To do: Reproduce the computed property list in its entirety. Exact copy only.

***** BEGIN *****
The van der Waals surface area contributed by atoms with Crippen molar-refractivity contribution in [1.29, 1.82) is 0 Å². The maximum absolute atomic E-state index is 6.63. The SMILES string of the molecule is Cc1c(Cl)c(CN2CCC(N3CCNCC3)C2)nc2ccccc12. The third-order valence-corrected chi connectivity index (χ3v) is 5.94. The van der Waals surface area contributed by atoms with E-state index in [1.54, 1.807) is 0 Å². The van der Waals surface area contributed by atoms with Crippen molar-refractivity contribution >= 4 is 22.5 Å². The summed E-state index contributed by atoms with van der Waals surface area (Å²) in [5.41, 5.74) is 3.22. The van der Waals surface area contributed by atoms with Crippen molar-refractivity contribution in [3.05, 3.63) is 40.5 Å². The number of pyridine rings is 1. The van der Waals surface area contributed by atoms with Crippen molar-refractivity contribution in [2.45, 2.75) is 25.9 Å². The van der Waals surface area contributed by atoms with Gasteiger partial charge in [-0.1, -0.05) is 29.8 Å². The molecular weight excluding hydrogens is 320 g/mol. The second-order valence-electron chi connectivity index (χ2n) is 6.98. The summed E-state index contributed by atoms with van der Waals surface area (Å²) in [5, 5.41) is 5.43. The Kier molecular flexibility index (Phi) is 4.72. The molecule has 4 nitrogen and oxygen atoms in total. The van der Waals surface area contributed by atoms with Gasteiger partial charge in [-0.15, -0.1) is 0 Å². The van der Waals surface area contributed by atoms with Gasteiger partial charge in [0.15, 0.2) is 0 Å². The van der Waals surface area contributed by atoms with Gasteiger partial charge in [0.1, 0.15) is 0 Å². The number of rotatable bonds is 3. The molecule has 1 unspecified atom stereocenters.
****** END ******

The van der Waals surface area contributed by atoms with Crippen molar-refractivity contribution in [1.29, 1.82) is 0 Å². The maximum absolute atomic E-state index is 6.63. The SMILES string of the molecule is Cc1c(Cl)c(CN2CCC(N3CCNCC3)C2)nc2ccccc12. The third-order valence-corrected chi connectivity index (χ3v) is 5.94. The van der Waals surface area contributed by atoms with E-state index in [1.54, 1.807) is 0 Å². The van der Waals surface area contributed by atoms with Crippen molar-refractivity contribution >= 4 is 22.5 Å². The summed E-state index contributed by atoms with van der Waals surface area (Å²) in [5.41, 5.74) is 3.22. The van der Waals surface area contributed by atoms with Crippen molar-refractivity contribution in [3.05, 3.63) is 40.5 Å². The number of pyridine rings is 1. The van der Waals surface area contributed by atoms with Crippen molar-refractivity contribution in [2.45, 2.75) is 25.9 Å². The van der Waals surface area contributed by atoms with Gasteiger partial charge in [-0.1, -0.05) is 29.8 Å². The molecular weight excluding hydrogens is 320 g/mol. The second-order valence-electron chi connectivity index (χ2n) is 6.98. The summed E-state index contributed by atoms with van der Waals surface area (Å²) in [5, 5.41) is 5.43. The Kier molecular flexibility index (Phi) is 4.72. The molecule has 4 nitrogen and oxygen atoms in total. The van der Waals surface area contributed by atoms with Gasteiger partial charge in [-0.15, -0.1) is 0 Å². The van der Waals surface area contributed by atoms with Gasteiger partial charge in [0.15, 0.2) is 0 Å². The van der Waals surface area contributed by atoms with Gasteiger partial charge in [0.1, 0.15) is 0 Å². The number of rotatable bonds is 3. The molecule has 1 unspecified atom stereocenters.